Click View Report on the upload card, then view the number of deduplicated documents. If the number is high, it’s likely that the contents of your container file were successfully unpacked and simply deduplicated. To identify which documents were deduplicated, you can download the deduplication report (learn more here). 


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Unsupported File Type

If you notice an error in all three stages - Examine, Text, and PDF - you may have attempted to upload a file that Everlaw does not support. Please refer to the accepted native data types article to learn about which file types are supported on Everlaw.

When you upload an unsupported file, the file will be processed using Nuix, which is a service that handles a broader set of file types. To search for documents that were processed by Nuix, you can use the search tag “Processed with Nuix” within the Uploaded search term.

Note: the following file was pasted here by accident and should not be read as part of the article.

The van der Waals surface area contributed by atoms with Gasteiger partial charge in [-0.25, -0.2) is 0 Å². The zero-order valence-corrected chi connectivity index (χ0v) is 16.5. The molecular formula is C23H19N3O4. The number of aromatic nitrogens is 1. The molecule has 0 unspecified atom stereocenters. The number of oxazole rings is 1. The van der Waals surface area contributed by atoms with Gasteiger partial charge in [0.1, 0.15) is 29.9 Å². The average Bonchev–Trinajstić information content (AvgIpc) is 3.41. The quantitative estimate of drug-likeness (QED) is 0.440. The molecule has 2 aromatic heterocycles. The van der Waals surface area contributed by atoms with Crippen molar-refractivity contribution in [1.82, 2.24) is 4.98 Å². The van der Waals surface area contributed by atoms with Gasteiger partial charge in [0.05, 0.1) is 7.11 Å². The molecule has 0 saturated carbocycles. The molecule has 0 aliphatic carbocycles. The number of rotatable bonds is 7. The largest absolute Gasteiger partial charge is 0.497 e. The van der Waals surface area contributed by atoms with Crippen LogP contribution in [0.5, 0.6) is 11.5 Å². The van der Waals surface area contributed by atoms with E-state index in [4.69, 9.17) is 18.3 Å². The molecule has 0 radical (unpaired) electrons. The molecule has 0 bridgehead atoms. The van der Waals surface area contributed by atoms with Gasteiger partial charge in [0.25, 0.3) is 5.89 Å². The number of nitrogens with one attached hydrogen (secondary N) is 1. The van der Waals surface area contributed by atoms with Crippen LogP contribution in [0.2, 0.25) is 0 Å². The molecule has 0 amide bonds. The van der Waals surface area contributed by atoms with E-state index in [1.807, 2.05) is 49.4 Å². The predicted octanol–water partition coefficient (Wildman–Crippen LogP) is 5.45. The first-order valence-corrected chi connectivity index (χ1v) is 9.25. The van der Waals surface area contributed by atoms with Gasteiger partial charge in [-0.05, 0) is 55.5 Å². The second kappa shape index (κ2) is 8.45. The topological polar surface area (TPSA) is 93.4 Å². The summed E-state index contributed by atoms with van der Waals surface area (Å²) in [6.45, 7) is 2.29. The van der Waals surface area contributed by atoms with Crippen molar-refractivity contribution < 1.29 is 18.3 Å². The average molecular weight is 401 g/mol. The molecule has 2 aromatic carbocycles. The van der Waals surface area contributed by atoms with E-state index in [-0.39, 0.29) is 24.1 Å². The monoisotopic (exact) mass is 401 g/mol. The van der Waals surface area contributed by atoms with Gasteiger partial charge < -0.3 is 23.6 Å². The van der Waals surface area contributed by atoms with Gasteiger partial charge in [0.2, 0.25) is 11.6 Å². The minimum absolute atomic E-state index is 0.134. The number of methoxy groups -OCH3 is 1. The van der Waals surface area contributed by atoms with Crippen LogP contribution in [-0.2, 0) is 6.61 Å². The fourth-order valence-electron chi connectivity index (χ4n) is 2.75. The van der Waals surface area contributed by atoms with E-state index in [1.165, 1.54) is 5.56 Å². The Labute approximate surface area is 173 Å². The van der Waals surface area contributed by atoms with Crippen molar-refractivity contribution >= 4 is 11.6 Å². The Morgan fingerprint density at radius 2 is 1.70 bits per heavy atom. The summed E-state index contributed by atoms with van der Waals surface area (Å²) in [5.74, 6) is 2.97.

Note that this flag is only applied after the document is fully processed by Nuix. If the file you tried to upload is unsupported by Everlaw and the document is not flagged as Processed by Nuix, but the native upload is complete, then the document cannot be imaged or processed by Everlaw. You can still download the document to review it locally, but it will not be possible to search the text of the document or to view it via the Native or PDF views of the review window.

Unsupported files could also be categorized as ‘binary‘ files. In this case, these documents will not return any errors during processing, but will not display properly during review.

If a document uploaded in a supported format has errors in Examine, Text, and PDF, confirm it is not corrupt by downloading and opening it on your local machine. If you believe that the document is in a supported format and is not corrupt, please contact